Guest Blog Post by: Ash Rogers
Opening access to Family Planning is the most powerful tool the world has for increasing child survival, decreasing maternal mortality, and unlocking the economic potential of women. And yet, 220 million women in developing countries who don't want to get pregnant lack access to family planning services.
It is in this context that Addis Ababa holds the International Conference on Family Planning this week. International nonprofits and foreign aid entities will present important research on new contraceptive methods soon to hit the market and innovations in distribution that are proving effective. However, the most important lessons for improving access to family planning don't always come from these heavyweights, but from the women on the ground for which the stakes are immediate and personal.
At Segal Family Foundation we support 130 organizations working across 18 countries in Sub Saharan Africa. The heart of our portfolio is a group of grassroots organizations that are deeply embedded in communities. Their passionate leaders innovate local solutions based on listening to the voices of people in these communities. From them, comes this list of the 3 barriers only women understand:
1 - Men, the elephant in the bedroom
Family planning programs nearly universally target women. This seems logical given that the most widely available reversible methods (pills, injections, implants, IUDs) are for women. The focus on women also stems from a rights-based approach that supports women's agency to make their own reproductive choices.
However, women know that these choices are limited if their partners, fathers, and uncles don't share the same knowledge and values. Leaving men out of family planning programming places the burden on women to pass on information and negotiate family planning use. In countries with strong patriarchy and high rates of physical and sexual abuse, this burden is quite heavy.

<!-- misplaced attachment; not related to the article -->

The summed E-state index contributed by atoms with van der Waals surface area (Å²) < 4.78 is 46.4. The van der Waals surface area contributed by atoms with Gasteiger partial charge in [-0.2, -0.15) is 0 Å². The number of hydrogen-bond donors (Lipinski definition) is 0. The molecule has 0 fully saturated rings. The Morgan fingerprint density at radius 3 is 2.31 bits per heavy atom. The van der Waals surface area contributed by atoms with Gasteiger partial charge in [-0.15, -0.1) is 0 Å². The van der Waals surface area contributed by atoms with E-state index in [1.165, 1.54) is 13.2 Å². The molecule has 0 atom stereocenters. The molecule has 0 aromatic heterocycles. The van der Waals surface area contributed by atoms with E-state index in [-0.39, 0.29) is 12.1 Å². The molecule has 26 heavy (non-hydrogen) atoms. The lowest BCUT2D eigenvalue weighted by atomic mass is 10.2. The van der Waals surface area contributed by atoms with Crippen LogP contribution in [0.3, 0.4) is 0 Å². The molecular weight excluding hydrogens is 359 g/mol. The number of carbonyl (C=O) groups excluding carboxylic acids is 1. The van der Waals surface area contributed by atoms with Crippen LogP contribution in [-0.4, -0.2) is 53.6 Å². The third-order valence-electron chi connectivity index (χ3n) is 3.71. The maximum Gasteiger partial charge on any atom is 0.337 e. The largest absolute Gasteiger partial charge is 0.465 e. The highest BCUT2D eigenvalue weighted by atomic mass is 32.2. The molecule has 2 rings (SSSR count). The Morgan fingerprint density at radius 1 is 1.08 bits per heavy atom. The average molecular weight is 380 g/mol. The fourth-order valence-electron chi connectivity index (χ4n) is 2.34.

Penda Health - a Kenyan chain of affordable health clinics targeting women - sees men as partners and promoters of family planning. Through listening to their female customers they realized they'd be most effective in providing for women's reproductive health if they opened the clinic to the entire family. Penda wins trust by delivering affordable care when patients are sick, and uses that as an entry point to discuss family planning with men and women. And it's working - the second most common reason that patients visit Penda clinics is for family planning services.
2 - Myths, magic, and menstrual blood
There are many myths about family planning: IUDs floating to your brain, susceptibility to witch craft, lifetime infertility, etc. What makes the situation even more confusing is that there are also real side effects: irregular bleeding, weight gain, changes in mood, decreased libido, etc. The overburdened health clinics of developing countries often fall short of engaging in empathetic conversations that dispel the former and explain the later. Without these conversations, expected side effects serve to justify stories of black magic and run-away IUDs.